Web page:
Proudly Helping Clients in Sussex
Addressing the Impact
Stalking became a criminal offence on 25th November 2012. Stalking is not legally defined but may include contacting/attempting to contact, publishing images or material about the victim, monitoring the victim (including online), loitering in a public or private place, interfering with property, watching, or spying. This is a non-exhaustive list which means that behaviour which is not described above may also be seen as stalking.
Studies show that 75% of victims know their stalker in some way, but a stalker isn’t always a stereotypical jilted lover or jealous spouse. In fact, many stalkers may have no romantic interest in the victim, rather they see them as a possession to be owned or controlled. It is important to remember that being stalked is not your fault. Whether or not you know the stalker, whether or not you’ve had contact with them or have asked them to stop, no one has the right to invade your privacy or to make you feel uncomfortable or scared.
Types of Stalker
Rejected Stalker commences stalking after the breakdown of an important relationship that was usually, but not always, sexually intimate in nature. In this group the stalking reflects a desire for reconciliation, revenge, or a fluctuating mixture of both
Intimacy Seeker desires a relationship with someone who has engaged his or her affection and who, he or she is convinced, already does, or will, reciprocate that love despite obvious evidence to the contrary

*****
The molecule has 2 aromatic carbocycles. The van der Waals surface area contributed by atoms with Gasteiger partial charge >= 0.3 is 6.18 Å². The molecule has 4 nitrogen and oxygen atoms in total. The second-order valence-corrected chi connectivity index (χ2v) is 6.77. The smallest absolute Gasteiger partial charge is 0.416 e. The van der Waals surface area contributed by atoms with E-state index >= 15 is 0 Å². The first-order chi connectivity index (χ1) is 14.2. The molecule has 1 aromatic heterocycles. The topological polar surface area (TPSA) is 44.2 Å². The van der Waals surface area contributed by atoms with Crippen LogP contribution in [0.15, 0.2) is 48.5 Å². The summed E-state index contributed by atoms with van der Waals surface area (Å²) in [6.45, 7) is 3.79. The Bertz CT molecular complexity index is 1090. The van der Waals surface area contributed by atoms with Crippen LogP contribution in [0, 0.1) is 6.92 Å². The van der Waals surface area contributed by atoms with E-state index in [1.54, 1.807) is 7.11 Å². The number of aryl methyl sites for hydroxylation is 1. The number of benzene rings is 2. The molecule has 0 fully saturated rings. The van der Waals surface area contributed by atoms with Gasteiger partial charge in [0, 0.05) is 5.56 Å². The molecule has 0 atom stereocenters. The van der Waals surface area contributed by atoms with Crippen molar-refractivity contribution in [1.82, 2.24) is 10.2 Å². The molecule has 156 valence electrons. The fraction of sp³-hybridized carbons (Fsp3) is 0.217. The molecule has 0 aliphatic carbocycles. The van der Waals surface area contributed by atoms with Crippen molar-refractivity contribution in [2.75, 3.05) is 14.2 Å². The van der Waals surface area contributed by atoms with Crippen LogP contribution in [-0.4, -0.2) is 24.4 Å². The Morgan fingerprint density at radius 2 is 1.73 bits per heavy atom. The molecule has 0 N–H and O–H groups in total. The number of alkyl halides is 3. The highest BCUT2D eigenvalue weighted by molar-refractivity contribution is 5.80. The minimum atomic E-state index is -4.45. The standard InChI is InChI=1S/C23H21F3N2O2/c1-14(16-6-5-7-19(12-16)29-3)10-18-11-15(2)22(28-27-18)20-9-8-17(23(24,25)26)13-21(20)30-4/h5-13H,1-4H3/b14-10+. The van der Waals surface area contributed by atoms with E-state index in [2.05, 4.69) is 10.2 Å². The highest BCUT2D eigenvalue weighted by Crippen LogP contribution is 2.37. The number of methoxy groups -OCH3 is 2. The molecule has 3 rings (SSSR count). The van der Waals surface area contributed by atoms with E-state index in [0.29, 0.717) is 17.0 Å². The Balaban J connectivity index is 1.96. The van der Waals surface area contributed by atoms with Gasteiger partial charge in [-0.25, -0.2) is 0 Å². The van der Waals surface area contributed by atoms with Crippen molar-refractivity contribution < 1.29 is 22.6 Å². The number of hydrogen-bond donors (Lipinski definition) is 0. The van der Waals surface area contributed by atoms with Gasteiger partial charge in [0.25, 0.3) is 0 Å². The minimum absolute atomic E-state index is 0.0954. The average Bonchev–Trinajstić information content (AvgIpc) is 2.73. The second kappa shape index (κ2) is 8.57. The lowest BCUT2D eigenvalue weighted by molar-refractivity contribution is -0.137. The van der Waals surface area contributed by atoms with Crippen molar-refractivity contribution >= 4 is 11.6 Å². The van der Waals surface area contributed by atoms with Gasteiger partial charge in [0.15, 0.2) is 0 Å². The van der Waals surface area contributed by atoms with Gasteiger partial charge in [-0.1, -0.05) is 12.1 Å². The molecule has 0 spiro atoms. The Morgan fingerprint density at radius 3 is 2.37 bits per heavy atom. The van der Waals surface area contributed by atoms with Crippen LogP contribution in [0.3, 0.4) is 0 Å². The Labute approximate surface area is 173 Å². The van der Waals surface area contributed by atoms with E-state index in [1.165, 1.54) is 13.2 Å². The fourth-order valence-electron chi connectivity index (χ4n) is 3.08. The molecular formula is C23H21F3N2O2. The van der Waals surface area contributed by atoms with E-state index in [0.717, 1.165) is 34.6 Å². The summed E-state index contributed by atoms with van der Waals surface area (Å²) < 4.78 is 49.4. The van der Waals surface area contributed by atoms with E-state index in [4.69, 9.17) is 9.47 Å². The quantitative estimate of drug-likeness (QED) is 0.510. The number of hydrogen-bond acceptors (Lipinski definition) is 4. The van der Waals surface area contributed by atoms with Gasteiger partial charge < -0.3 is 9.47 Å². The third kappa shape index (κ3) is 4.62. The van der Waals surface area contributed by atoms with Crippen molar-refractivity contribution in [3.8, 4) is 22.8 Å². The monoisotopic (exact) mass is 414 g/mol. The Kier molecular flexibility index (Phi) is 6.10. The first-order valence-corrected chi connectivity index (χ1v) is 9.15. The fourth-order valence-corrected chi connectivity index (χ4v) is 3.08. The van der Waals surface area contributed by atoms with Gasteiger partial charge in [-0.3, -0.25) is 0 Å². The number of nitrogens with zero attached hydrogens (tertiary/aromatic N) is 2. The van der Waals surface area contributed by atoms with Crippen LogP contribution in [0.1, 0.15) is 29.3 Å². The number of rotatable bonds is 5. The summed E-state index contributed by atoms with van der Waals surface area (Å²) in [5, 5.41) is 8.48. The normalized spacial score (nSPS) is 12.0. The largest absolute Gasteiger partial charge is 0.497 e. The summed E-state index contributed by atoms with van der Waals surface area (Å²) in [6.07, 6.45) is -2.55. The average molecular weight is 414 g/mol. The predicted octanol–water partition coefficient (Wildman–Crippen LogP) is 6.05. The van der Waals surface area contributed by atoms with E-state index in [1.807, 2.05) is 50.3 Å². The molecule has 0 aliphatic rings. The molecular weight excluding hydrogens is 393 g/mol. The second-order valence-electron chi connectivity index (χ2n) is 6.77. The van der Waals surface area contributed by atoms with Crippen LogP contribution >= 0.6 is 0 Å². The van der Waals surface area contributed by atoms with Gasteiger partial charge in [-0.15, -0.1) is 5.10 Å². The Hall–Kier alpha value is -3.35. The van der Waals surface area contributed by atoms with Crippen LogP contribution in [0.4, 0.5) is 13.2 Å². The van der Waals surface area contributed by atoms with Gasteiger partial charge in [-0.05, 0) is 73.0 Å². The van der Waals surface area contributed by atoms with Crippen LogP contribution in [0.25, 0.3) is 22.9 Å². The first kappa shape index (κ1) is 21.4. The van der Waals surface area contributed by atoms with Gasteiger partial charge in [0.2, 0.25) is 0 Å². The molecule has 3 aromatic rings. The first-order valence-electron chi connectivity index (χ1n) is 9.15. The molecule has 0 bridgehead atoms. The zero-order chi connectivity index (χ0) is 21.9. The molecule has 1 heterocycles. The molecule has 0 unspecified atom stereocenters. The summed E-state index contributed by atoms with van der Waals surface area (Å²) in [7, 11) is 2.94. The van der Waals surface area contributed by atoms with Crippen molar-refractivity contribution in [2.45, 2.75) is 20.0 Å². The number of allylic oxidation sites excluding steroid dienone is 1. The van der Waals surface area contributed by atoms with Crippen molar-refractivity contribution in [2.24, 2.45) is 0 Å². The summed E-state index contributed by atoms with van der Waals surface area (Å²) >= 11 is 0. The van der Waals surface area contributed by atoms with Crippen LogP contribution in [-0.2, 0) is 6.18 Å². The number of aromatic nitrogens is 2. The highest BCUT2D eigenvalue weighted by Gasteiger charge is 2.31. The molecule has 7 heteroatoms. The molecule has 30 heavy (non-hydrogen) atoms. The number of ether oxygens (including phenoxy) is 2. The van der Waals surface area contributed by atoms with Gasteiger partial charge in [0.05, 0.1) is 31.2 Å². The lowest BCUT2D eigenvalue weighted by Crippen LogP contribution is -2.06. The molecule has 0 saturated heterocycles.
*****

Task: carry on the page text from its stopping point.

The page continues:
Incompetent Suitor also engages in stalking to establish a relationship. However, unlike the Intimacy Seeker, he or she is simply seeking a date or a sexual encounter
Resentful Stalker sets out to frighten and distress the victim to exact revenge for an actual or supposed injury. Resentful are differentiated from Rejected Stalkers in that the cause of their resentment does not lie in rejection from an intimate relationship
Predatory Stalker engages in pursuit behaviour in order to obtain sexual gratification
The charity Women's Aid said improving understanding of domestic homicides could help save lives. Head of communications Teresa Parker said: "We know that controlling and coercive behaviour underpins the vast majority of domestic homicides, and this [is] why it is vital that we take non-physical abuse as seriously as physical abuse when considering a woman's safety.
Cyberstalking as an extension of ‘offline’ stalking and is considered as online contact by stalkers with their victims as one of many tools in the stalker’s arsenal, rather than an isolated crime in itself. The majority of cases the National Stalking Helpline deal with involve elements of both online contact, for example emails or messages posted on social networking sites, and offline contact, for example sending gifts or following. Cyberstalking should be treated as seriously as stalking and we think there should be a consistent response to victims of stalking, whether the stalking takes place online or offline.
- Suzy Lamplugh Trust
NATIONAL STALKING HELPLINE:
KEEP ANY PROOF OF CYBERSTALKING. At a recent conference held by The Alice Ruggles Trust Karen Morgan-Read (Crown Prosecution Service Strategy Policy & Operations Division) delivered ‘Tackling Stalking Together’.
KEEP RECORDS OF CONTACTS ONLINE
KEEP SCREEN SHOTS
KEEP YOUR TEXTS AND EMAILS (OR COPIES)